Sunday, 27 January 2013

Wolf Moon

Urban fox
...the traditional name (or one of them) for the January Full Moon. The nearest we get where I live is the urban/suburban fox: I did have an elderly parishioner years ago who referred to them as wolves ("I saw another wolf outside the corner shop last night"). If you click on the caption you'll see that this isn't my own picture (I wish!) though we do have a regular visitor to our garden.

This last week it's been a treat to watch the snowy landscape from the train window (when the trains have been running!) and I've often seen the footprints of foxes alongside the tracks. In winter, when creatures are cold and hungry, our proximity to nature and wildness is more visible. It saddens and angers me when people seem to think this is something to fear or fight against: one of my favourite quotations is from David Abram (The Spell Of The Sensuous) - "we are only human in contact and conviviality with what is not human".  [LATE EDIT: after writing this I listened to Choral Evensong on the radio. The first reading was Exodus 8 vv.1-9 - now that's an example of contact with the non-human which might not have been quite so convivial. Ribbit!] One of the blessings of sharing my life with a dog is when I glimpse the wolf in his eyes and feel the wonder of a relationship with a creature of another species: a deep memory of Eden? A tiny foretaste of heaven?

It saddens and angers me too when people use the word "wild" (or indeed "feral") to mean evil or depraved. I believe wild is connected at root with will - that's to say (so I believe anyway) our deepest desire. So to be "wild" is to be truly who I am, without veneers or distortions. Carl Rogers would say this is to be in touch with my "actualising tendency" - that is, to seek the best for my self and in doing so to give the best of myself to others, the world and the universe. Ignatius would say it is to get in touch with God's unique dream for me, beneath the surface incongruities and "inordinate attachments".  In line with my word for the year, I'd say that both of these mean to remember that God is creating me each instant, and seeing me as GOOD - because God is good.  My prayer is that the beams of this Wolf Moon will light all that has the potential to be wild and true and good in me, and that God will give me grace to choose what fosters that wild goodness, which is God's.

In the words of Hopkins' poem Inversnaid:

Let them be left,
O let them be left, wildness and wet;        
Long live the weeds and the wilderness yet.

By the way, have you noticed my new Moon phase thingy at the side of this blog? I've wanted one for a while, and found the wherewithal at Rowan's blog Circle of the Year.  And welcome to my newest follower, Angela of Bright Star. Have a look at her wonderful wintry pictures before the snow is a distant memory!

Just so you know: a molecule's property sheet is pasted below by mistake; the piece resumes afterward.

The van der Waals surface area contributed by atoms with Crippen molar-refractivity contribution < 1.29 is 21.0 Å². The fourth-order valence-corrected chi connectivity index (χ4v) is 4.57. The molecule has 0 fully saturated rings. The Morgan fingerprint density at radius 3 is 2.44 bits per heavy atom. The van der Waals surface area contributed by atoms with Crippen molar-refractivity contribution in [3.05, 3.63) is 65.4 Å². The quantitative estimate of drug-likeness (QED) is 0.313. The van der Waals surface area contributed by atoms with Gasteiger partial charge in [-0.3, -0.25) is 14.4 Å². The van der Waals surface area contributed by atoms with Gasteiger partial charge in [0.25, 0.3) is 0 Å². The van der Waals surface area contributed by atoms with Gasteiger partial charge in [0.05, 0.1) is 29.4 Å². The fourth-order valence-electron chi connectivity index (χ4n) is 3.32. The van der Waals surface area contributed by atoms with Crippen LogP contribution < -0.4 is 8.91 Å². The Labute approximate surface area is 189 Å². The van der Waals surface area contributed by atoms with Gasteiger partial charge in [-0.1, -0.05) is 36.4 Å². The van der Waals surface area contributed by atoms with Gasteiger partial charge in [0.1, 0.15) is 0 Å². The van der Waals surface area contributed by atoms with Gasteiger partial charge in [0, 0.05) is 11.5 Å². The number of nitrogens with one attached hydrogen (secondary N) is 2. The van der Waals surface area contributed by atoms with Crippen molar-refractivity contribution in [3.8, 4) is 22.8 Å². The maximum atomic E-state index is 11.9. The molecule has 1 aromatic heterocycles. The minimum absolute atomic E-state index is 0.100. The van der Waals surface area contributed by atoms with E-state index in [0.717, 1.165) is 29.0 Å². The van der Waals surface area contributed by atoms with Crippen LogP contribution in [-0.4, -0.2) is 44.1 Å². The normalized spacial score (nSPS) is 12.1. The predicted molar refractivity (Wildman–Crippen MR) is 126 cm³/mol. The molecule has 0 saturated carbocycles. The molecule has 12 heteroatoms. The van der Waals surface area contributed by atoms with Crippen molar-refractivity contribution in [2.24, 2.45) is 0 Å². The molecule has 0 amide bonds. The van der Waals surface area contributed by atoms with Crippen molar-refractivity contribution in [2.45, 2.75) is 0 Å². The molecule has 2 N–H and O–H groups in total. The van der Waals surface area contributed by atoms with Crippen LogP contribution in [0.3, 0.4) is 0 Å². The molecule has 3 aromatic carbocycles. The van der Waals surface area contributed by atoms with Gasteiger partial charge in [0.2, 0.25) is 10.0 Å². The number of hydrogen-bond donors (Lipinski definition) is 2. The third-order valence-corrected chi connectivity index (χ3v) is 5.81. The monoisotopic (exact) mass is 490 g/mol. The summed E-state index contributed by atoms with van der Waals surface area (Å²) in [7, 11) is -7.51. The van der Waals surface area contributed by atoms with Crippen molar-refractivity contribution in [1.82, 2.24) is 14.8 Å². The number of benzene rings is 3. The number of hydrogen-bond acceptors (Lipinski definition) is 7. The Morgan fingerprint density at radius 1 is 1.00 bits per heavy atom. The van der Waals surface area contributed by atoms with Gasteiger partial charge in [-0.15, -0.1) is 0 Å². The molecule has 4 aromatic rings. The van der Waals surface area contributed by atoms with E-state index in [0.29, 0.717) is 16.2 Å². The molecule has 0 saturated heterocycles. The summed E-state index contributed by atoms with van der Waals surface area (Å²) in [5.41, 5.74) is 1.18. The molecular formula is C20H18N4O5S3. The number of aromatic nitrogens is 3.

1. A waning, gibbous moon! What wonderful, portentious language!

    1. Mmm, I can go over the top sometimes! Mind you, I've never thought of a gibbous moon in quite the same way since discovering the world of Husborne Crawley and the Moon Gibbon Folk

    2. ... If anyone reading this hasn't a clue what I'm talking about, have a look at and scroll down to the section "Of The Moon Gibbon". While you're there, have a look at the whole blog - it's brilliant!

  2. Interesting comments about the Will, I think of what your saying in terms of our deepest desire which is to know and love God, written on our heart. There's the Will of our nature, that which intsinctively directs us, and the free will that must choose to direct us toward that which is just...

    Its interesting that I see your post tonight having just finished Eric Barr's novel Roan, The Tales of Conor Archer, a fantasy novel based in Celtic myth intersecting with native American myth and capturing the power of creation. Here's a quote form his description of Conor's magic "The Celtic word for it is neart. It's the real reality beneath the reality. Take a look at how modern Celtic poet Kathleen Raine describes neart in her poem, "The Wilderness." This great Scottish/British poet, Kathleen Raine, captures well what another great English poet, Gerard Manly Hopkins, did when he wrote, "The world is charged with the grandeur of God," and though the world has tried its best to darken that truth, "for all this, nature is never spent/There lives the dearest freshness deep down things." That's what the Celtic concept of neart is; that and glimpsing the 'bright mountain behind the mountain."

    Anyway, thanks for the post.

    1. Thank you for visiting and commenting, Michael. I do find "deepest desire" a good way to talk of the Will - the word "will" carries a lot of negative baggage for many of us... I love your reminder of the "bright mountain behind the mountain". Yes, I think that's what Hopkins is getting at in his idea of "inscape".


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